Thursday, November 26, 2015

Many Reasons to Be Thankful

This Thanksgiving a weight was lifted off our shoulders bright and early. The remaining hay with Panicum was picked up by our hay supplier. No more worrying. No more raking up toxic grass. Even better news was that he has first cut orchard grass from a field with no panicum. He brought us four bales for our approval. I seriously could have hugged that bale of hay just because I saw no toxic grass. I can't wait to get that hay delivered.

Our 79 year old hay supplier had his son look up the toxic grass online, so they would know what the grass looks like. Once they saw the picture they knew what it was and could know which fields the hay came from. The cows actually get fat on that hay and it is requested by cow owners most often, but they did not know the toxic effect to horses. They were glad to find out and not sell any to horse people. We sent back 60 bales, which was close to the amount we had not paid for yet. We could not believe it when he told us he would credit us 60 bales from the next delivery. Oh, no we could not accept that and cause him to lose nearly $500. We told him we were square and would start fresh.

On top of the immense relief of waving good bye to toxic hay, we spent the day with the horses, had great weather and capped off the day with a ride. Now we wait for dinner. And tomorrow I will enjoy not having to work on Black Friday.

Enjoy the holiday everyone!

Friday, November 20, 2015

Panicum Panic

Some of you may have heard about the reappearance of Panicum grass, aka panic grass, in the Northern Virginia area. That news greeted us when we returned from vacation. The fall panicum grass is toxic to horses and can cause liver damage. Then after getting 110 bales of hay from our normal supplier, we read some of the reports saying the panic grass has been seen in the Manassas/Nokesville area. OH SHIT! Guess where our supplier cuts his hay?
So now we look at our hay with wary eyes. I looked on the Internet trying to find a picture of this grass. Unfortunately most of the pictures were of the grass uncut in a field or garden. I found some seed heads that did not look like the normal variety we see in our hay. Another Internet search found a picture of Switchgrass (panicum virgitum) and it looked like the stuff I was seeing.
Only our stuff was dried...

Well VA Tech was giving a talk on the issue at the MARE center this week. Peggy decided to go and get some more information. You could also bring in samples to be checked. They could tell you the bad effects, but not how much or little of the grass could cause the problems. This happened about 10 years ago and caused the death of at least five horses. Beyond that the other effected horses cost about $10,000 each to treat. Nothing good.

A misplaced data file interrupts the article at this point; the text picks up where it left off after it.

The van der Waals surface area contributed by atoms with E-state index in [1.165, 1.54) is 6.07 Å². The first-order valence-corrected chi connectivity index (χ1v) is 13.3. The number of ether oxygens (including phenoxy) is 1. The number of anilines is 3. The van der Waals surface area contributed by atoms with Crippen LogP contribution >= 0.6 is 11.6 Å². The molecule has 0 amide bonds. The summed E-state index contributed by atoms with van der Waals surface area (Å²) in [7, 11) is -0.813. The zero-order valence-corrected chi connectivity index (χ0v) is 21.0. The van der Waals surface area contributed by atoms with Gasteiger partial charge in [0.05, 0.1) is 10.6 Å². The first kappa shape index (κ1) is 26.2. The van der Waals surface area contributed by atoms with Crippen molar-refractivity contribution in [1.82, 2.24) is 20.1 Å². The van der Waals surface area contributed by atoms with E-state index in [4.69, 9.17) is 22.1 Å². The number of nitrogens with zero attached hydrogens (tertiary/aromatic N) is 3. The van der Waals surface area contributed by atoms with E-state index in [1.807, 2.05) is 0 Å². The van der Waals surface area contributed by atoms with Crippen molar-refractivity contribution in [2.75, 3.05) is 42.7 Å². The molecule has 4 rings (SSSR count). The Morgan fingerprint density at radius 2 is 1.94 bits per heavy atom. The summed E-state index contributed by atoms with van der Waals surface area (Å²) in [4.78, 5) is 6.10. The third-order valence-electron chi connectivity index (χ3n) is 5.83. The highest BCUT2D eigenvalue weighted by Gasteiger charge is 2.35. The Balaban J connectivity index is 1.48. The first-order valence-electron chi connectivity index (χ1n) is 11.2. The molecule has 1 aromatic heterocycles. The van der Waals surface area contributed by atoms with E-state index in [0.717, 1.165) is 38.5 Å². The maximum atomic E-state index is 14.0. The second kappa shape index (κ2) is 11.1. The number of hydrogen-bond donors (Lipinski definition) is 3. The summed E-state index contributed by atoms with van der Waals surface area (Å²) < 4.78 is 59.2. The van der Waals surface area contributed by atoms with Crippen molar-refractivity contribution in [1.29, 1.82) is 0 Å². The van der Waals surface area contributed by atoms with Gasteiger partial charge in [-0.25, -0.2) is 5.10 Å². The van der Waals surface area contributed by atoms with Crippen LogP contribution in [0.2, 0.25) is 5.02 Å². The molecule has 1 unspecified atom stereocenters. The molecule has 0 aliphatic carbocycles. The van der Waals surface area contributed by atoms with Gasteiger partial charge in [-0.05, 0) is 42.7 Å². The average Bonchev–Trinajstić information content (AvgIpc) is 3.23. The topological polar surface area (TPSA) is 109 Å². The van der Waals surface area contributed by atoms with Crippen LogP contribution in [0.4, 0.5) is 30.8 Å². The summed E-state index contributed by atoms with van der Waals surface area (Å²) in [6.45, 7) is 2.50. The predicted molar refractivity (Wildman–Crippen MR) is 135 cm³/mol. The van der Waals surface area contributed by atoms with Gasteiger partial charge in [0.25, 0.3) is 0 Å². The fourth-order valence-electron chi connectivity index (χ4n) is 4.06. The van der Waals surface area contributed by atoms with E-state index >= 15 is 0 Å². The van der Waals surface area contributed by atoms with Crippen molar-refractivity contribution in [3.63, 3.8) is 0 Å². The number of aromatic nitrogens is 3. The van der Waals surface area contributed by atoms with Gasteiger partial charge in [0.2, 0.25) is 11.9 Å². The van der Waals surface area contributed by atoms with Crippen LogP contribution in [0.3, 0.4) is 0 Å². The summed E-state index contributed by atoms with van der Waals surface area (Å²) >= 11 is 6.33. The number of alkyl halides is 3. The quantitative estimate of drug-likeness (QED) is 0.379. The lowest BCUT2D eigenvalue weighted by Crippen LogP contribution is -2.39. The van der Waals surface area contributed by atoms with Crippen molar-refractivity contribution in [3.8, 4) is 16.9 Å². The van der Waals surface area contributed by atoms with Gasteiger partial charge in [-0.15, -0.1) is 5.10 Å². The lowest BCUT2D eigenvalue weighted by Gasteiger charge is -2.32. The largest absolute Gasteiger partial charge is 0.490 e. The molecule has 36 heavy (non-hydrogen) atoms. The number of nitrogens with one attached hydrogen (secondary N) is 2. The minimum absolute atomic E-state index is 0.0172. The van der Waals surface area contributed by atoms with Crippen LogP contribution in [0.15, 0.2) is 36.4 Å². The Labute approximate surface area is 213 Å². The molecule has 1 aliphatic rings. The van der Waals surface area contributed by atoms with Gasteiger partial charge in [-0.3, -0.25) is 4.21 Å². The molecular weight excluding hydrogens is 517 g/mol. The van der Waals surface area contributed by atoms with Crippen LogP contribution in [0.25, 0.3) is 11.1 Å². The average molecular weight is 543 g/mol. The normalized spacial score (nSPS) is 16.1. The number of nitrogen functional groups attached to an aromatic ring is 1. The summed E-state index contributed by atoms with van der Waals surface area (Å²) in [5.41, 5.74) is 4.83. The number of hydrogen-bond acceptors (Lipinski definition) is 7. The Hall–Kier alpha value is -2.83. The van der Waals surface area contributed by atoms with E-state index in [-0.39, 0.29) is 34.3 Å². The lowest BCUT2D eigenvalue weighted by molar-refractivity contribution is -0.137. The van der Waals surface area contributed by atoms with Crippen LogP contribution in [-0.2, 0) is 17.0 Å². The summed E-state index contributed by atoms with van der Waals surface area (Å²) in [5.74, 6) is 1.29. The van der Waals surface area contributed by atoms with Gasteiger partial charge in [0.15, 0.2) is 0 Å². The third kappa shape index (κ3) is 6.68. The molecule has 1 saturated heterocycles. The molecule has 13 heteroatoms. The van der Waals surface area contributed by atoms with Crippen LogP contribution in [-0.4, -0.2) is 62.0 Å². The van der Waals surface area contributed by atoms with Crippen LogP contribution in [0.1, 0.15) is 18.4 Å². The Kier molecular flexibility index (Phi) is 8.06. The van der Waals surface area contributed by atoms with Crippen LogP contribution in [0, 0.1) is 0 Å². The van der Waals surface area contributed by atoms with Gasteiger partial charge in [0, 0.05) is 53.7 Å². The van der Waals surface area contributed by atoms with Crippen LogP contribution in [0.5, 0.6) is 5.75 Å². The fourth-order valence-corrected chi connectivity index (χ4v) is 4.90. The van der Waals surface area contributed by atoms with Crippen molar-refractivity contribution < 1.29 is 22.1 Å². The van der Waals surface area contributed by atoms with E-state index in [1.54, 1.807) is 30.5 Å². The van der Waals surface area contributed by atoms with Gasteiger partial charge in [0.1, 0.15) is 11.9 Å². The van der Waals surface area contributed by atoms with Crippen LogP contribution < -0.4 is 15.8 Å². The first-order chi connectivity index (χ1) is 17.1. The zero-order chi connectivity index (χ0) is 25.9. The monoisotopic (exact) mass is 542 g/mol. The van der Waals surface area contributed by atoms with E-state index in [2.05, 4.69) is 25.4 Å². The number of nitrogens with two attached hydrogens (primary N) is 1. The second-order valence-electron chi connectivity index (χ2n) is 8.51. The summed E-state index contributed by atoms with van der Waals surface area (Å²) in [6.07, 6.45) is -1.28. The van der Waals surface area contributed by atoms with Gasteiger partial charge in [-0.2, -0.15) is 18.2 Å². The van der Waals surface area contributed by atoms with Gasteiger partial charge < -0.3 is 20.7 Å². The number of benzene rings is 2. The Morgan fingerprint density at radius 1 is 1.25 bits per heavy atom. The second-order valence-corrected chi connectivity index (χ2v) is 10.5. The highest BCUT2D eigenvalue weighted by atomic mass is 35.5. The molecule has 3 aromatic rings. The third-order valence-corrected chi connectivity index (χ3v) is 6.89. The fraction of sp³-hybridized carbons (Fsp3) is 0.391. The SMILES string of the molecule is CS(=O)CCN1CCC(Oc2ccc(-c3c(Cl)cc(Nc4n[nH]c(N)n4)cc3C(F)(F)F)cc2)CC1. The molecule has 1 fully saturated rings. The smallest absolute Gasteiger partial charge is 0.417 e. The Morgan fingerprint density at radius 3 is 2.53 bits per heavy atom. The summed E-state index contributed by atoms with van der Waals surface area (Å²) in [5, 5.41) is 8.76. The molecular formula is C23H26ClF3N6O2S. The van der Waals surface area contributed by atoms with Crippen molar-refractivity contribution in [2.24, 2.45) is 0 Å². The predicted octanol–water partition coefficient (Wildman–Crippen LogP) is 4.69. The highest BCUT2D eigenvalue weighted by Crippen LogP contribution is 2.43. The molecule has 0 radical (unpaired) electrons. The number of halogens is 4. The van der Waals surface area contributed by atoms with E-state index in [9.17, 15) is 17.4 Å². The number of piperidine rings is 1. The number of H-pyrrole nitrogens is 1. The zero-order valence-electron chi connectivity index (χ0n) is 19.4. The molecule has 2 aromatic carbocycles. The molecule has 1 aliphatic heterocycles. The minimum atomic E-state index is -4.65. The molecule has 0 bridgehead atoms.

They did talk about identifying the grass in the hay. It tends to be stockier and at the bulbs it angles. There is hair like stuff at the base of where a seed head would start. The sample Peggy brought was Panicum, but not the fall kind. Peggy and Mom looked at our hay the next day and did find fall Panicum.
Angling, with hair

Panicum Pile :(
Since it is stocky, the horses do not like it much and will leave it behind. With about 70 bales left, we where left with the decision of what to do. Do we feed extra so they don't feel the need to eat the bad stuff? Or do we return the hay and try to find another supplier?

Let me tell you it is so hard. Our hay guy is great because he takes payments, very unusual. Going with someone else means having to shell out a large sum at one time. But weighed against the possible liver damage of the horses... Yeah see the problem. Last night I could not fill the hay bags with the hay. I told Peggy that we need to feed it loose so they can easily pick through it. Then at night we can give them the clean hay that the 30+ year eats out of the hay bags. I believe we will send the end back once we get in touch with our supplier. He has cows that can eat it safely. The worst part is who knows when his grass will be safe again for horses.
I piece makes the whole bale scary
I get panicked just seeing the stockier hay, and not all of it is the bad stuff. Peggy will get a CBC done on Comrade and Sonny when we have the vet out for Coggins. If the cost is not too high, I may try to spring for it for my guys too. Comrade's should tell a lot since he eats most of what is given to the red boys.

Lets hope we can get some peace of mind soon.

Friday, November 13, 2015

Hairy Situation

I kept seeing all the "No Stirrup November" posts and figured I would try to do some this month. For me that means bareback. So I have ridden Rosemary, Dottie and Comrade bareback in the last week. Roscoe was up next and I went back and forth whether to attempt a bareback ride with him. The last time I tried was not long before he went to Indiana. That ride ended up with me on the ground because he was able to suck in his tummy and loosen the girth enough to tip me off.